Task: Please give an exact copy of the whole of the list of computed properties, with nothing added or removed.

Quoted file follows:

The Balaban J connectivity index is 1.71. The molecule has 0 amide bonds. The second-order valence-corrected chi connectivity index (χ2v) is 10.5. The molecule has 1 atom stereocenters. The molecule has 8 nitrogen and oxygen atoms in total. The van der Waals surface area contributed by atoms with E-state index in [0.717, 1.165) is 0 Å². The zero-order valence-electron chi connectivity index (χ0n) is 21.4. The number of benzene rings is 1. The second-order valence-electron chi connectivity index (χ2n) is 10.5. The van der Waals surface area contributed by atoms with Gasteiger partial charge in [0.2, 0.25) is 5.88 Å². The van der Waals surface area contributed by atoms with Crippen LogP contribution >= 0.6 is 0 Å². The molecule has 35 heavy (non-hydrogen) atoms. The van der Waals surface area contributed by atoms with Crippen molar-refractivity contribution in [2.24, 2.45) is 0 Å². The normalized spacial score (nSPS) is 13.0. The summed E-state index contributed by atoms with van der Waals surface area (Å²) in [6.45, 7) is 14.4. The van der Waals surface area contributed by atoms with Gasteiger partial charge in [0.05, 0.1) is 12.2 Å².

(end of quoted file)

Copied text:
The Balaban J connectivity index is 1.71. The molecule has 0 amide bonds. The second-order valence-corrected chi connectivity index (χ2v) is 10.5. The molecule has 1 atom stereocenters. The molecule has 8 nitrogen and oxygen atoms in total. The van der Waals surface area contributed by atoms with E-state index in [0.717, 1.165) is 0 Å². The zero-order valence-electron chi connectivity index (χ0n) is 21.4. The number of benzene rings is 1. The second-order valence-electron chi connectivity index (χ2n) is 10.5. The van der Waals surface area contributed by atoms with Gasteiger partial charge in [0.2, 0.25) is 5.88 Å². The van der Waals surface area contributed by atoms with Crippen LogP contribution >= 0.6 is 0 Å². The molecule has 35 heavy (non-hydrogen) atoms. The van der Waals surface area contributed by atoms with Crippen molar-refractivity contribution in [2.24, 2.45) is 0 Å². The normalized spacial score (nSPS) is 13.0. The summed E-state index contributed by atoms with van der Waals surface area (Å²) in [6.45, 7) is 14.4. The van der Waals surface area contributed by atoms with Gasteiger partial charge in [0.05, 0.1) is 12.2 Å².